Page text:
Revealed: Where UK Rent Prices are Rising Most Rapidly
The average property rental prices in the United Kingdom have been accelerating at a phenomenal rate over recent years. Now, the results of a new study, published by property website Zoopla, reveal the areas of the UK most affected by skyrocketing home rental prices.
The Zoopla report reveals that the biggest increases in average property rental prices of the past year occurred in Bristol, Leeds and Nottingham. Meanwhile, the biggest annual reduction in property rental prices was noted in Aberdeen.
Specifically, Zoopla reported that tenants in Nottingham signing new tenancy agreements this year are paying around 5.4% more than they would have in 2018. Both Bristol and Leeds recorded a 4.5% annual increase, inflation that significantly outpaced average UK wage growth for the same time period.
Despite the significant rental property price hikes of recent years, Zoopla stated that it is actually becoming more affordable for tenants to rent homes in the UK. This is partially attributed to more first time buyers getting on the property ladder, taking at least a little pressure off the property lettings market.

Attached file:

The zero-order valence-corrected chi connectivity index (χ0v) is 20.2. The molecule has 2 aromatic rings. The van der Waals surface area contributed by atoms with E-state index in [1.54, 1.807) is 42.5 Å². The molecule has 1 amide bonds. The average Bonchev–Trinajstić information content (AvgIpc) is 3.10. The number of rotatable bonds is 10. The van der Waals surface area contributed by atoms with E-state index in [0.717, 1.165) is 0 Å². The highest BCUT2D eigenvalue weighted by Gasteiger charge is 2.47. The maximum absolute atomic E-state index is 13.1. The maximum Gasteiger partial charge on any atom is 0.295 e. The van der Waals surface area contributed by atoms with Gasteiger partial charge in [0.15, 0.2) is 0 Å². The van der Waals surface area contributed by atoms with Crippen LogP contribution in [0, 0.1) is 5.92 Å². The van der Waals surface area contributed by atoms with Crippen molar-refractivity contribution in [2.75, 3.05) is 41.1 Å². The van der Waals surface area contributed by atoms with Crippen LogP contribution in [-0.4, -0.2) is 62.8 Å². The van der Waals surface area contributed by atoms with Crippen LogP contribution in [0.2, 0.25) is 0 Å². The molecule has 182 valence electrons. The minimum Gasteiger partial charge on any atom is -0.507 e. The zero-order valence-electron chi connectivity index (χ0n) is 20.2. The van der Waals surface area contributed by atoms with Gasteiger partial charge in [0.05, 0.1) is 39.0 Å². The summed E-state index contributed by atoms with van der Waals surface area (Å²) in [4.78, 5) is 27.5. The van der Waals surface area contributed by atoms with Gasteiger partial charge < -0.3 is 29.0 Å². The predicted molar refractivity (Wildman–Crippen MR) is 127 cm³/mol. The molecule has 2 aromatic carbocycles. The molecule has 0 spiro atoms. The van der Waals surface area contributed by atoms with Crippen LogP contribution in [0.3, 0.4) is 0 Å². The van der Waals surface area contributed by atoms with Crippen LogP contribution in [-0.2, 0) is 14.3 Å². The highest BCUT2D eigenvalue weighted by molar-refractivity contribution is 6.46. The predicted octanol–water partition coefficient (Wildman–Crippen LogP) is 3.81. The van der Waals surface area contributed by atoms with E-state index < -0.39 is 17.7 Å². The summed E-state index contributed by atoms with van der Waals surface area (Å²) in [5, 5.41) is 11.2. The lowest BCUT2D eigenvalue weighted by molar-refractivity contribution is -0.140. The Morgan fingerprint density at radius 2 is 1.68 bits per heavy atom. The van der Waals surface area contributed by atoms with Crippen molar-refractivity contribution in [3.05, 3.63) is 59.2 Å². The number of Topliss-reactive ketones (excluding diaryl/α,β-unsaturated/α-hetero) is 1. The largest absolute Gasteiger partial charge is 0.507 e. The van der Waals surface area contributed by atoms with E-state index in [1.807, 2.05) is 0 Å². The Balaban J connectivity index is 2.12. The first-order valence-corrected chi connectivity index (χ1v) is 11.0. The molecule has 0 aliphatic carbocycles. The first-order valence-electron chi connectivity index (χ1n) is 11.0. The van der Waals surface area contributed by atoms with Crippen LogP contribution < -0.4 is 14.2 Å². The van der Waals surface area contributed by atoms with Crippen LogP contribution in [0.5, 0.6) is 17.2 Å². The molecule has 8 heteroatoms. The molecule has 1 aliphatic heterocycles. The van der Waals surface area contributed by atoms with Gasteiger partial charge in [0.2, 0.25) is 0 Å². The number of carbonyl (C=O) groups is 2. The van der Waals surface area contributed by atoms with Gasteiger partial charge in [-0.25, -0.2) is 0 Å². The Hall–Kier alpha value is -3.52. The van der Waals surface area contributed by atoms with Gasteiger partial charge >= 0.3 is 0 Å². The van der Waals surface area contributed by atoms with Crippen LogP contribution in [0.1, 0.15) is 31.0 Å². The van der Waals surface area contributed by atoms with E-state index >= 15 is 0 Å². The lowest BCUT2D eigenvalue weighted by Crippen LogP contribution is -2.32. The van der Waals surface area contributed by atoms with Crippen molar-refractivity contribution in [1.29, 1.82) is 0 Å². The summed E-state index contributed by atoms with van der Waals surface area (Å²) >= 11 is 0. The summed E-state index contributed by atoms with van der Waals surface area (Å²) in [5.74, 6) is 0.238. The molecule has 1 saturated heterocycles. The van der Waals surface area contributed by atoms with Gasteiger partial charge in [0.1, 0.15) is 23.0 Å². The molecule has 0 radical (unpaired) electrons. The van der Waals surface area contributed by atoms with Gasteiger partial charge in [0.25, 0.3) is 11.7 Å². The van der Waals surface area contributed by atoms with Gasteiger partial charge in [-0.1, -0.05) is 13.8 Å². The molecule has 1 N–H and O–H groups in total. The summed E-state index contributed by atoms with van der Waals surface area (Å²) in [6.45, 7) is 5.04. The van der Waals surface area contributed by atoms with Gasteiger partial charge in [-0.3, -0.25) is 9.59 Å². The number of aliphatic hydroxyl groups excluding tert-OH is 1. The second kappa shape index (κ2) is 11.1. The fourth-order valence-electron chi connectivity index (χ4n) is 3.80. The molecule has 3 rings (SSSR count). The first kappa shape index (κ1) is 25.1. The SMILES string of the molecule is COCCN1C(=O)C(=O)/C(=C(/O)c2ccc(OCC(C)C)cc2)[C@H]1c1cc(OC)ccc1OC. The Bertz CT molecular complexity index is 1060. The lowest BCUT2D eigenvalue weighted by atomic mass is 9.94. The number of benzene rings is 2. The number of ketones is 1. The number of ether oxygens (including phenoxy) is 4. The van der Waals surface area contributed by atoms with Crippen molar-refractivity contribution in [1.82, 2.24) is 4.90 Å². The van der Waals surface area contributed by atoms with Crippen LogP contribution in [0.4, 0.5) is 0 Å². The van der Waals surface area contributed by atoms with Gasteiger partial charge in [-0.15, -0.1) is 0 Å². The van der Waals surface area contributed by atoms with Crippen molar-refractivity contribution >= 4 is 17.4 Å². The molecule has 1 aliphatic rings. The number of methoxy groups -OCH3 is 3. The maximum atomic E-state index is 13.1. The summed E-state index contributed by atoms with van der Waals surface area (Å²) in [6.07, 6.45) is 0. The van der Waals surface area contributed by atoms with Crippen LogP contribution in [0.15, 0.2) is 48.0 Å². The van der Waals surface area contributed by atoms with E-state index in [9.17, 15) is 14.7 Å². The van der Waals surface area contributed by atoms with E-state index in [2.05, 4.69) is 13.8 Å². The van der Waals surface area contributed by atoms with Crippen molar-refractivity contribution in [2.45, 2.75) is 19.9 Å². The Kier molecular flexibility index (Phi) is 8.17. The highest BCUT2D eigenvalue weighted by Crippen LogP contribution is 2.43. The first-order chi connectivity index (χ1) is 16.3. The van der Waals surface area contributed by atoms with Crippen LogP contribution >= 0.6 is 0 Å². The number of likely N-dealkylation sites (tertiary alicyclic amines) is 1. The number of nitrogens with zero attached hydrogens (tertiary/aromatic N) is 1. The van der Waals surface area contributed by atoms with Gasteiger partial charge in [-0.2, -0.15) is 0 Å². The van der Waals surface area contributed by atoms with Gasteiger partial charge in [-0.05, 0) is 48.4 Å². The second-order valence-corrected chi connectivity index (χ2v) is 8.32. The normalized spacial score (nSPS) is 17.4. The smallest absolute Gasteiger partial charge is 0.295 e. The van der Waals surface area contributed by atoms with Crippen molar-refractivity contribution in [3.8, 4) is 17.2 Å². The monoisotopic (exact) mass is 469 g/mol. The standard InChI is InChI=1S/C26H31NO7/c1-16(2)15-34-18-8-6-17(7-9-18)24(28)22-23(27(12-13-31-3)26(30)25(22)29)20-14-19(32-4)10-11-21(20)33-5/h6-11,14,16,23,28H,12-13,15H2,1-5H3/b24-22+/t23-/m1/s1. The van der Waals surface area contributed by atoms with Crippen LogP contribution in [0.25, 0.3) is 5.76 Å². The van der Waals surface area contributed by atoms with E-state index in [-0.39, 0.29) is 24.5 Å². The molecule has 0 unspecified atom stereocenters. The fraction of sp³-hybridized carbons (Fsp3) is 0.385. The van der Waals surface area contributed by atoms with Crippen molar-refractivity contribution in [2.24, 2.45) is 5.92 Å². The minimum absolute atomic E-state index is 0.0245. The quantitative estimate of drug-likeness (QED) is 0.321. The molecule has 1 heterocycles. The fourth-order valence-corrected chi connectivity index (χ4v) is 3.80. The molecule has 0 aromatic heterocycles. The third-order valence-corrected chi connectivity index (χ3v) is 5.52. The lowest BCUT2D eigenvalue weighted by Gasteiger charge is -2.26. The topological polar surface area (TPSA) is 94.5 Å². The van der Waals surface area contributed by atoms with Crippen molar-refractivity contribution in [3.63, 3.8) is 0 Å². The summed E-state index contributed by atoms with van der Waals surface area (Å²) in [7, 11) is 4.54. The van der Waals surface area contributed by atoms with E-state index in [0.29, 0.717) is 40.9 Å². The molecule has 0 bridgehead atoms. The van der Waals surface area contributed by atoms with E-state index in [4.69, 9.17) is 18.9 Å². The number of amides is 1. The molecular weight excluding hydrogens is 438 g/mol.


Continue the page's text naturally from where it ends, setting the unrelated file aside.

In Aberdeen, the average property rental price decrease of 4.1% was attributed to wider economic issues affecting the area. Aberdeen’s economy is closely tied to the oil industry, which has a knock-on effect on both average house prices and monthly rent prices.
Zoopla’s report also showed that property rentals are becoming cheaper in Middlesbrough and Coventry.
London Leads with the Highest Rental Costs
The most recent Family Resources Survey carried out by the government found that around half of 25 to 34 year-olds and three-quarters of 16 to 24 year-olds now live in privately owned rental properties in the UK. The vast majority of rental properties in the United Kingdom are located in London, which is also where average rent prices are the highest by a significant margin.
According to the report from Zoopla, most private tenants in the United Kingdom use approximately a third of their earnings to cover their rent. Private tenants in London, Oxford, Brighton and Cambridge spend a considerably higher proportion of their earnings on rent whereas tenants in Stoke, Bradford and Hull rank at the opposite end of the scale.
Average property rental prices in the UK are up approximately 2% year on year, though this is well below the average annual wage increases for UK workers.
UK-wide rental prices are up by an average of 2% in the last year, which is about half the typical level of wage rises.
“Renting is more affordable today than the 10-year average. An increase in first-time buyers, 80% of whom exit the private renting sector to buy, has also moderated rental demand,” reported Zoopla, commenting on the findings of the study.
“Rental affordability varies widely across the country, reflecting the relative strength of local economies.